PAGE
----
A disaster-resilient enterprise is one that has the capacity to anticipate, resist or absorb, and then accommodate or recover from a hazard that affects it, returning to at least the equivalent state of economic health that it enjoyed beforehand, and continuing to grow and develop without detrimental long-term effects.
This report is both an analysis of the results of an SME Resilience Survey conducted in the Philippines in 2015, and a strategic policy analysis of the enabling framework for disaster-resilient micro, small and medium enterprises (MSMEs) in the Philippines. The Philippine Government formulation of “MSME” is used to discuss the national frameworks although the report is part of a regional project, “Strengthening the Disaster Resilience of Small and Medium Enterprises in Asia Project” (using the term “SMEs”, which also includes micro enterprises). The project is being implemented by the iPrepare Business facility. In the Philippines, the iPrepare Business facility is working with partners from government and the private sector in project implementation. The main partner government agency is the Department of Trade and Industry (DTI), in particular the Bureau of Small and Medium Enterprise Development (BSMED). The project is supported by the ADB’s Integrated Disaster Risk Management Fund, which is financed by the Government of Canada, and the German Ministry for Economic Development and Cooperation (BMZ) through the Deutsche Gesellschaft für Internationale Zusammenarbeit GmbH (GIZ) within the framework of the Global Initiative on Disaster Risk Management (GIDRM).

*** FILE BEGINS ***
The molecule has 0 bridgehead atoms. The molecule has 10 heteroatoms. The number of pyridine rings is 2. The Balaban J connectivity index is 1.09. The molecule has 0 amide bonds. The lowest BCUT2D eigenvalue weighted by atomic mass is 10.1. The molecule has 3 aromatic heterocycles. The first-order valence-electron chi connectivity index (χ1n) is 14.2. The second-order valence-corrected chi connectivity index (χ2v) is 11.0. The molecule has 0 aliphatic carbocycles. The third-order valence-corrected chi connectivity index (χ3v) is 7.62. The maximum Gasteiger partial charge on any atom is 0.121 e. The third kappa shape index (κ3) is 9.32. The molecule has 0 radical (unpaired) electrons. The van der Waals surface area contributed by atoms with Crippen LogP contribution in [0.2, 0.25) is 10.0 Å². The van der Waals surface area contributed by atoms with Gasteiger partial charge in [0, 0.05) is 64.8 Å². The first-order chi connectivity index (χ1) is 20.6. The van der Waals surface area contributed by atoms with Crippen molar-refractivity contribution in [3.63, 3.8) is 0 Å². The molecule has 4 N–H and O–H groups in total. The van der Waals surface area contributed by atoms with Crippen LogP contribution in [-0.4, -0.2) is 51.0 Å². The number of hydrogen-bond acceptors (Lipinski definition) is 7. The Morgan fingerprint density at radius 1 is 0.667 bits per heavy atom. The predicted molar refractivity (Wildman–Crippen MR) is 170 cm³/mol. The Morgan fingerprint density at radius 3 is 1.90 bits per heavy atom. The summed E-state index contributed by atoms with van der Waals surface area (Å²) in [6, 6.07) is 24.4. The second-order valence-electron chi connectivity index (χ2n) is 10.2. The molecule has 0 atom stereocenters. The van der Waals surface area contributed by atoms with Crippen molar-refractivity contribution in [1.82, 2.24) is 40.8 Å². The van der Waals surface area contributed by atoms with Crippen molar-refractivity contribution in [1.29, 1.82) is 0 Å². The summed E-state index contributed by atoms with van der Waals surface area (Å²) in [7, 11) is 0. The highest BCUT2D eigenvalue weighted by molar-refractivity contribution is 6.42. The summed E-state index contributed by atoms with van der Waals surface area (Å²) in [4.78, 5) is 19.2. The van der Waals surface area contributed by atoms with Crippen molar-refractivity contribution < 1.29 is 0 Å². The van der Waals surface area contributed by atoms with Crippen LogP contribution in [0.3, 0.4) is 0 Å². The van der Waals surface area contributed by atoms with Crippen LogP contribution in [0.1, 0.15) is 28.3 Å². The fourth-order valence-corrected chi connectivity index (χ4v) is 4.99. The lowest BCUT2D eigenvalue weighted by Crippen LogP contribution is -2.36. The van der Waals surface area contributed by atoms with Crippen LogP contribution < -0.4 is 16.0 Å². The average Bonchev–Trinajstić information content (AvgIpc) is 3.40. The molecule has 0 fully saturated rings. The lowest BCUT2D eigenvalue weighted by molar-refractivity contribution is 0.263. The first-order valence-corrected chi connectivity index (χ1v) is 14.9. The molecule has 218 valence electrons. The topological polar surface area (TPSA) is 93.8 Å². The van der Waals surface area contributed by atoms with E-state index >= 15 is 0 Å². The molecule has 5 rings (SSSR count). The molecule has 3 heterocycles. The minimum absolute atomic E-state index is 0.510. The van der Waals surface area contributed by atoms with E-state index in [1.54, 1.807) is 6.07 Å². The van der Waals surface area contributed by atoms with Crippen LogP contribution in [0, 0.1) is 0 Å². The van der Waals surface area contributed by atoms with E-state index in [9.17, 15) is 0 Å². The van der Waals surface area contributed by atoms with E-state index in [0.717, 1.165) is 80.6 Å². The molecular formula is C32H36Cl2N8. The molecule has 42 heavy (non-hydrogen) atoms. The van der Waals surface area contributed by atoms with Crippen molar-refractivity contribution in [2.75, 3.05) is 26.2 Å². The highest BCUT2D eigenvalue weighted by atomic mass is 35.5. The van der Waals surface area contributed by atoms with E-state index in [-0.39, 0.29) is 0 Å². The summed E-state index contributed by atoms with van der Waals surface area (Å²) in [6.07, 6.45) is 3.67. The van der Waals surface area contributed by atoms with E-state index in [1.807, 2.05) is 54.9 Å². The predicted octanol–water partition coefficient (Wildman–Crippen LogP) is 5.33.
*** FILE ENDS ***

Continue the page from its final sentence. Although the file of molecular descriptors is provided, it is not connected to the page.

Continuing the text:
The report is based on desk research on relevant laws, policies, institutions and secondary literature, consultations during a country mission in September 2015, and the Philippine SME Resilience Survey undertaken as part of the project.